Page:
Here are few tidbits:
Authors Clark and Jain write:
“In our view, the whole of education ought to proceed from the love of God and neighbor.”
I invite you to consider that view and compare it to Charlotte Mason’s “captain idea” that “Education is the science of relations.”
Rather than the fragmented approach to subjects, the authors tell us:
“In a word, this paradigm allows for a high degree of integration.”
Integrated is a Latin derivative that means the same thing as the Greek derivative synthetic, so I’m taking notice.
And I appreciate this so very much:
“We offer this paradigm not, we pray, as innovators, but as those who have discovered a great lost gem.”
It echoes something Charlotte Mason said near the end of her life, too:
“If you picked up a bracelet lying by the way it would be no credit you. It is precisely the case with us. These principles are picked up, found, a find which is no one’s property; they belong to all who have wit enough to take them.” (L’Umile Pianta, June 1922)
The vital principles that underlie a liberal arts education are always there, within arm’s reach of anyone who is fortunate enough to spot the gleam and take the time to investigate. I hope that this book will play a role in in helping others find these gems for themselves.
A few years ago, Brandy at Afterthoughts blogged through this book, too. As I go through, I’ll link to some of her posts, especially if she has said some of the same things I would say. No sense repeating! I’m amused that she got caught up at first in the preliminary material as well.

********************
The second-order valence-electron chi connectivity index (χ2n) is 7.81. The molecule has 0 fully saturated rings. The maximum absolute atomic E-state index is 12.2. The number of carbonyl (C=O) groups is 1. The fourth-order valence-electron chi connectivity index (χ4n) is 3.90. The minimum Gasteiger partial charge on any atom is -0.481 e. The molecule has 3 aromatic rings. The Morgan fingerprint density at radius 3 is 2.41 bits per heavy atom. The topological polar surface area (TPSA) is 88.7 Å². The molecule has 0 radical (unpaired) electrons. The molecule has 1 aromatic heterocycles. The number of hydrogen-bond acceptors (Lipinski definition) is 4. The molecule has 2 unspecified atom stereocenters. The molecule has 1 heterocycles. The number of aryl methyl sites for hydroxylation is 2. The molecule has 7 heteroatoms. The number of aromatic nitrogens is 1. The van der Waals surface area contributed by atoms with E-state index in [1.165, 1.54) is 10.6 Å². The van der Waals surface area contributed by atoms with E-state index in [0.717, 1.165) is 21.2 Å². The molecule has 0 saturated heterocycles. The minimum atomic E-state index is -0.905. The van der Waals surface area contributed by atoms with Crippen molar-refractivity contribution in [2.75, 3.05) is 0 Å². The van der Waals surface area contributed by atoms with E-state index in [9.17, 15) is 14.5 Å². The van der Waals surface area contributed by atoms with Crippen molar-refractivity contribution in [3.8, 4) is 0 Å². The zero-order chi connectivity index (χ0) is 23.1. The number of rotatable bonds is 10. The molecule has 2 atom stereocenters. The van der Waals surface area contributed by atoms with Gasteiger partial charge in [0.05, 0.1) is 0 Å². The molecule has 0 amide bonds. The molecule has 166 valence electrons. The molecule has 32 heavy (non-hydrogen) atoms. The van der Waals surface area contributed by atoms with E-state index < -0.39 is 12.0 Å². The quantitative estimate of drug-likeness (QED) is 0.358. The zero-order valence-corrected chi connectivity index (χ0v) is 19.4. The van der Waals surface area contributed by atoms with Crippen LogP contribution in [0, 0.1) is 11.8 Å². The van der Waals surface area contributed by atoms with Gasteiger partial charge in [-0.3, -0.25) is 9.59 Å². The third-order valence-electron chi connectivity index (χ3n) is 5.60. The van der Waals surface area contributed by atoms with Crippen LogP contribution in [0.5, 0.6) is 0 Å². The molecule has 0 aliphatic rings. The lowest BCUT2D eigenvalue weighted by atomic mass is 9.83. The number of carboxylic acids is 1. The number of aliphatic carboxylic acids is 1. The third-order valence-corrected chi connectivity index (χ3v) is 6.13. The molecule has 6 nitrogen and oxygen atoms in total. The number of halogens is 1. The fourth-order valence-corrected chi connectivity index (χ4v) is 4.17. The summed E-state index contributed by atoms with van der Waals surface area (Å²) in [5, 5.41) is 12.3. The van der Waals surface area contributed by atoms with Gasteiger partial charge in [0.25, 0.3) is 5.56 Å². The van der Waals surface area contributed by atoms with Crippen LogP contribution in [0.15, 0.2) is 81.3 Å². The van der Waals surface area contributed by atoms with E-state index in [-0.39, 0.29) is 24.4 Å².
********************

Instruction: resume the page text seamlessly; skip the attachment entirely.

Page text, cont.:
This is a book that bears reading with an open mind, because the authors are trying on purpose to broaden the common modern conception of classical education into a view that encompasses some vital aspects of education that are not inherently “academic.”
I really appreciate their use of the word “tradition.” I subtitled Consider This “Charlotte Mason and the Classical Tradition,” and of course this book is titled The Liberal Arts Tradition. The use of the word “tradition” is a recognition that we are dealing with a long history of thought and practice, which is not always perfectly consistent, but that the differences are of less importance than the tradition—the common elements that have been planted, sprouted, borne fruit, and further seeded the thinking of generations to come.
The preface concludes:
“We hope that our exploration of the tradition may provide others with resources that will inform and inspire their teaching.”
Because teachers should always be learners, right? Yet another thing I enjoy about this book, very much, is that the authors are so clearly learners themselves. One way that they show this is by the extensive use of footnotes, which, I must say, are making my “to read” list longer and longer as I go through the book.
Copyright 2018 Karen Glass